Joshua chapters 13-19 might at first glance be a bit of a yawner, but “there’s gold in them-there hills.”
These chapters are comprised of the tribal allotments to Israel. The various landmasses assigned to each are detailed. And as you know, 2 tribes (Reuben and Gad) along with 1/2 the tribe of Manasseh, received their portion on the east side of the Jordan – all the rest on the west side. The tribe of Levi however was given no real estate of their own, but merely cities to dwell in within each of the tribal regions. The Lord was to be their inheritance.
And it is at this point we begin to look at the Providence of God in His assignments to them, and also to you and me. For each of us, under His sovereign hand, have a certain lot in life. A place and a time where each of us were born and raised. And circumstances – most well beyond our control, and some within where we could make alterations, improvements, and even mishaps.
In all the divisions which are recorded here – a specific area for each tribe, I am reminded of God’s apportioning the parameters of each of our lives as He sees fit. And I wonder, as you and me, did the tribes find reason to wish they had what some other tribe had instead of what was assigned them? More water? Fewer hills? Better grazing land? Better farming land? etc., etc.?
No doubt some did.
And as we read later, some thought their lot too hard and sought for other. West Manasseh complained that they didn’t have enough land. Joshua reminded them they were simply unwilling to do the hard work of clearing out some particularly tough inhabitants to get all of what had been allotted to them. They wanted an easier road.
Or consider Simeon. As it turns out, their assignment was actually a territory not completely their own, but within the territory of Judah.
Some had coastland, others none. Some were completely landlocked between two or more other tribes. Some had good grazing, others better farmland. There were mountainous regions, and flatlands; arid and lush. Each had their own conditions both to wrestle with, and take advantage of.
But our God knew what was wisest and best in each case. What challenges were best for each group. What pluses and minuses would keep them looking to Him for what was beyond their own strength, ability and preferences.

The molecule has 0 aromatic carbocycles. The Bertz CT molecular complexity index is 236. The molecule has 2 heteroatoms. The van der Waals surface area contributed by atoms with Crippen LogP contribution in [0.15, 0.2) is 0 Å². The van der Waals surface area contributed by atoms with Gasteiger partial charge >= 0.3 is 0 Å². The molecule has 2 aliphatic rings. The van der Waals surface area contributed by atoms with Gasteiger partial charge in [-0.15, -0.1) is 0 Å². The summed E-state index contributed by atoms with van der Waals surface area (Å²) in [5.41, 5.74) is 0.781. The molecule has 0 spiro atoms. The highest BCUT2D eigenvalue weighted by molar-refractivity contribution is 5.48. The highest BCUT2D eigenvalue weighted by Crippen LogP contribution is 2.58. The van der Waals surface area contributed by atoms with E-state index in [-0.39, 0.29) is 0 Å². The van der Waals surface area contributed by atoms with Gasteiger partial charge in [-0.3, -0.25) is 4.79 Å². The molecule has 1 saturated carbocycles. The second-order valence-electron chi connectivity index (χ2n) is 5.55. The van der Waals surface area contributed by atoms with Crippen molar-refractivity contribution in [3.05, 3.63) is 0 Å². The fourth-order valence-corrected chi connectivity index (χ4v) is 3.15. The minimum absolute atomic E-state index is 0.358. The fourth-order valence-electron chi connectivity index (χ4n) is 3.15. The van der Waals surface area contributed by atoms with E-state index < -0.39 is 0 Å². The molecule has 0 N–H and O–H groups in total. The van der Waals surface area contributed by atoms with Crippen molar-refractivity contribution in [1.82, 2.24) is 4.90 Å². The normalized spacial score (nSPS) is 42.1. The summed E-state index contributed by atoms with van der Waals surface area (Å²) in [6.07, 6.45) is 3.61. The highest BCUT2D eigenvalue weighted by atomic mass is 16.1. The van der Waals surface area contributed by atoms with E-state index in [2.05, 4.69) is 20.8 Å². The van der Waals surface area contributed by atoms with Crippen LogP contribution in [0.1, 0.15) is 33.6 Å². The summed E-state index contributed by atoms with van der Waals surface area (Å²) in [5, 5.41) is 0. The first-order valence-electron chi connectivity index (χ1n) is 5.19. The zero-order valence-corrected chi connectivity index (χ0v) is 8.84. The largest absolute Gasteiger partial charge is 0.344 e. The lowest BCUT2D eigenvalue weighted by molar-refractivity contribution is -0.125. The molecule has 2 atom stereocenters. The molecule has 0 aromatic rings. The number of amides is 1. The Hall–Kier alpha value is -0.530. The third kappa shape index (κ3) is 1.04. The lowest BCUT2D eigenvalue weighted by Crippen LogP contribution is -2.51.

And so it is with you and me beloved.
In His providence, He knows better how to bless His people than we know how to be blessed. No doubt, you might prefer your circumstance to be what mine are, and I might prefer someone else’s. But here, we must rest in the perfect love and wisdom of our glorious Christ and King in all things. Father really does know best.
The Father knows what sins you need to wrestle with. What comforts will not spoil you, and what difficulties will not crush you. He knows how to best arrange those places that will help you grow in grace, look only to Him and prepare you best for Heaven. He knows how hard some of what you face is. And He knows how to provide for you in those places. He is never oblivious to your cares and concerns. As Paul preached on Mars Hill: “he made from one man every nation of mankind to live on all the face of the earth, having determined allotted periods and the boundaries of their dwelling place, that they should seek God, and perhaps feel their way toward him and find him. Yet he is actually not far from each one of us, for “ ‘In him we live and move and have our being’; as even some of your own poets have said, “ ‘For we are indeed his offspring.’ (Ac 17:26–28).
Now this is not to make us fatalists. It is not a place to throw up our hands and “whatever will be, will be.” This is not grin and bear it time, resignation to all things. As Paul wrote in 1 Cor. 7:21, “were you a bondservant when called? Do not be concerned about it. (But if you can gain your freedom, avail yourself of the opportunity.) And Joseph when in prison, sought consideration from the King’s Cupbearer to change his lot. It is rather to get our eyes upon His providential appointments, and seek out how it is He intends to bless us by them, what provision He has made for us in them, and how we are to respond righteously to them as we seek to improve, change, and be changed by them. In pain, we seek right remedies. In bounty, we seek avenues to bless others. In challenges, we seek to meet them in Christ’s character by The Spirit. In sorrow we seek Him as our comfort. In joy, we lift our hands to Him. In weakness, we look for His strength. In vigor, we look for opportunities to serve. In confusion we trust His providence. In clarity, we declare His truth to others.
But in all things: Father really does “know best.”